If you're from the Middle East, you can all just relax right now, because the liberal interventionists are here to help. Again. These well-meaning liberals can be relied upon to pipe up every time the Middle East makes the front pages. And so, although public opinion and the decision-making chunk of the political spectrum does not currently back western military intervention in Iraq's turmoil (with bold-lettered caveats, of course, provided by certain politicians), we have been gifted with another round of moral crusading from interventionist-in-chief Tony Blair and his trusty chorus.
But the question is: why? How does the belief in western military intervention as a force for good in the Middle East prevail, despite all evidence to the contrary? And why do advocates of such
If you're from the Middle East, you can all just relax right now, because the liberal interventionists are here to help. Again. These well-meaning liberals can be relied upon to pipe up every time the Middle East makes the front pages. And so, although public opinion and the decision-making chunk of the political spectrum does not currently back Western military intervention in Iraq's turmoil (with bold-lettered caveats, of course, provided by certain politicians), we have been gifted with another round of moral crusading from interventionist-in-chief Tony Blair and his trusty chorus on both sides of the Atlantic.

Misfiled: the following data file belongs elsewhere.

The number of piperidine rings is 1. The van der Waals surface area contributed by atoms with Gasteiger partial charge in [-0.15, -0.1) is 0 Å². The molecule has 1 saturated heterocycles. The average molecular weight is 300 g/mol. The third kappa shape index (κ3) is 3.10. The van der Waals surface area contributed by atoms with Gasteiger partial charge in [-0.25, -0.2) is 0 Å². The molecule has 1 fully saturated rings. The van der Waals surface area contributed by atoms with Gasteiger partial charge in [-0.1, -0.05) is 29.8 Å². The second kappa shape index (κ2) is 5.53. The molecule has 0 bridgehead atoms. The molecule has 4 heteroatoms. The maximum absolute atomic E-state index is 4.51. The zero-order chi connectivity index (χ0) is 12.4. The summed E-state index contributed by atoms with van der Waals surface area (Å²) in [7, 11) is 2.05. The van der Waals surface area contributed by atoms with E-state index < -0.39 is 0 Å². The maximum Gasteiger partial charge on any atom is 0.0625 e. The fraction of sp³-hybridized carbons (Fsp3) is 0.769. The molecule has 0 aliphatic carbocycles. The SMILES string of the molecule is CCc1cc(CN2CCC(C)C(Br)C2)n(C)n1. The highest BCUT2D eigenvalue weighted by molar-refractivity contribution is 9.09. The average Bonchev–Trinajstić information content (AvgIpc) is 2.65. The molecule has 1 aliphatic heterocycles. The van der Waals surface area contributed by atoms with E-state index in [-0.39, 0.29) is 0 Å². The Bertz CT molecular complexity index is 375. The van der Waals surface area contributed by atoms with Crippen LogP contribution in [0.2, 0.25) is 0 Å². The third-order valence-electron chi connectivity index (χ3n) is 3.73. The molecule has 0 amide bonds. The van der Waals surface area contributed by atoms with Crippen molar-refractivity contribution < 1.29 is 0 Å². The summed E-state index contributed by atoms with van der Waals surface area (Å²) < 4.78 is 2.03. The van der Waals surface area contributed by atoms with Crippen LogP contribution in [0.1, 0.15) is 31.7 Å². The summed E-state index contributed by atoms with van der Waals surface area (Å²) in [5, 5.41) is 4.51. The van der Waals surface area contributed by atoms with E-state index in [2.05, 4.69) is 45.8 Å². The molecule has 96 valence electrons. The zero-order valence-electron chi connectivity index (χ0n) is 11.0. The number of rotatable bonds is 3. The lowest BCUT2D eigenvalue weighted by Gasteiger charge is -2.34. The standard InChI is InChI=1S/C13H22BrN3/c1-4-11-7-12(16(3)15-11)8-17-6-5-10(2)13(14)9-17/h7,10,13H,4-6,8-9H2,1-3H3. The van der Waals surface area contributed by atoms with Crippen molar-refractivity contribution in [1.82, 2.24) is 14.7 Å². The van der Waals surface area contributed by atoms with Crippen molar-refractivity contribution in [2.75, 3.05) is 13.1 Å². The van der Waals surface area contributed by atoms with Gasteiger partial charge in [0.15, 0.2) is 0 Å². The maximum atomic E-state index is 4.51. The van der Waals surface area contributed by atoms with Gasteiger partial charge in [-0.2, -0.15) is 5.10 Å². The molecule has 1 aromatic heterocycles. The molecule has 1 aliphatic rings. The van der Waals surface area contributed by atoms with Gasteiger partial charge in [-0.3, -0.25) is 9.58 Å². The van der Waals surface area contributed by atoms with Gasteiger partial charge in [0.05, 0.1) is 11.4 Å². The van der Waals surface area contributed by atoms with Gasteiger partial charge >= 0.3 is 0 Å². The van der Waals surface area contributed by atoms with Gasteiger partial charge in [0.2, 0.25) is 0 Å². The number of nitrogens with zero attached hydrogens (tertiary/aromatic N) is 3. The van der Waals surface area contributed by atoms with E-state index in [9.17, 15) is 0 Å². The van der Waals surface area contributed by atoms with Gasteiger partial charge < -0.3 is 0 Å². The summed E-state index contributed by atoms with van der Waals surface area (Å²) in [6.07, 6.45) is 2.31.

But the question is: why? How does the belief in Western military intervention as a force for good in the Middle East prevail, despite all evidence to the contrary? And why do advocates of such moral missions, so fundamentally premised on a Western superiority complex, keep talking about such anachronistic concepts more suited to - though no less odious coming from - a previous era?
According to Roger Mac Ginty, professor of peace and conflict studies at the UK's Manchester University, the fault is hard-wired into the system.
"The nature of liberalism means that western powers believe they are Mr Fix-it," he says. "Liberalism convinces its proponents that people and institutions can be changed for the better."
This, he adds, is what results in the military interventionist's overarching belief that "something must be done".
It also goes some way to explaining why interventionists insist that the bad consequences of intervention are in fact good outcomes. Witness Bernard Henri Levy, the French philosopher credited with persuading French President Nicolas Sarkozy to spearhead NATO's "humanitarian war" against Libya's Muammar Gaddafi in 2011.
A moral success?
Levy told a currently re-airing Al Jazeera Head to Head discussion that the NATO intervention was "a moral success, for sure" and that we have to be proud and that the consequences of it were "not so bad". What's his measure? First, of course, that Libyans were "liberated" from a long and bloody dictatorship. And also that "fundamentalists" - his term for the Muslim Brotherhood - "are not in power" as a result of Libya's first democratic elections. So the nation is now overrun with weapons and extremist militants against whom parliament is powerless; violence is rife, instability reigns and the country teeters on the verge of cracking into two - but it managed not to elect Islamists as a majority in government and therefore should be eternally grateful for the Western intervention that facilitated this happy state of affairs.